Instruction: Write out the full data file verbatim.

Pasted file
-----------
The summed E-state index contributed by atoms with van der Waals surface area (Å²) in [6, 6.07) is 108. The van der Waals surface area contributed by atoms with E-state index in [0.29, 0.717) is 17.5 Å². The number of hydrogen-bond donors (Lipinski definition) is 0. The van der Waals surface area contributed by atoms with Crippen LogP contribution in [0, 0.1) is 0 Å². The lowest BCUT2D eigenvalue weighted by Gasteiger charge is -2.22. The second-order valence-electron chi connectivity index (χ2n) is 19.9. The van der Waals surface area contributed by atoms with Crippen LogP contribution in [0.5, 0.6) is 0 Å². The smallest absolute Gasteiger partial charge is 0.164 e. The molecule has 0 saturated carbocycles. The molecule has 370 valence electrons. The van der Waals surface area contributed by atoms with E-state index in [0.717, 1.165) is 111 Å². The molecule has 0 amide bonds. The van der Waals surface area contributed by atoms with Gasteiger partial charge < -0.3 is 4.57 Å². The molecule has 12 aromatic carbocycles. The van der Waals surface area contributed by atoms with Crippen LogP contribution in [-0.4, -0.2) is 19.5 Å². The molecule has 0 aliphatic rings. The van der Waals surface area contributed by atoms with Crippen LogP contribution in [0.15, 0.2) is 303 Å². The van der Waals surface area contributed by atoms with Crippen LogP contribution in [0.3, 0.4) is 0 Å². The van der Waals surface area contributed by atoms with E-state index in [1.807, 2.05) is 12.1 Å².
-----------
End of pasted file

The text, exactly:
The summed E-state index contributed by atoms with van der Waals surface area (Å²) in [6, 6.07) is 108. The van der Waals surface area contributed by atoms with E-state index in [0.29, 0.717) is 17.5 Å². The number of hydrogen-bond donors (Lipinski definition) is 0. The van der Waals surface area contributed by atoms with Crippen LogP contribution in [0, 0.1) is 0 Å². The lowest BCUT2D eigenvalue weighted by Gasteiger charge is -2.22. The second-order valence-electron chi connectivity index (χ2n) is 19.9. The van der Waals surface area contributed by atoms with Crippen LogP contribution in [0.5, 0.6) is 0 Å². The smallest absolute Gasteiger partial charge is 0.164 e. The molecule has 0 saturated carbocycles. The molecule has 370 valence electrons. The van der Waals surface area contributed by atoms with E-state index in [0.717, 1.165) is 111 Å². The molecule has 0 amide bonds. The van der Waals surface area contributed by atoms with Gasteiger partial charge < -0.3 is 4.57 Å². The molecule has 12 aromatic carbocycles. The van der Waals surface area contributed by atoms with Crippen LogP contribution in [-0.4, -0.2) is 19.5 Å². The molecule has 0 aliphatic rings. The van der Waals surface area contributed by atoms with Crippen LogP contribution in [0.15, 0.2) is 303 Å². The van der Waals surface area contributed by atoms with Crippen LogP contribution in [0.3, 0.4) is 0 Å². The van der Waals surface area contributed by atoms with E-state index in [1.807, 2.05) is 12.1 Å².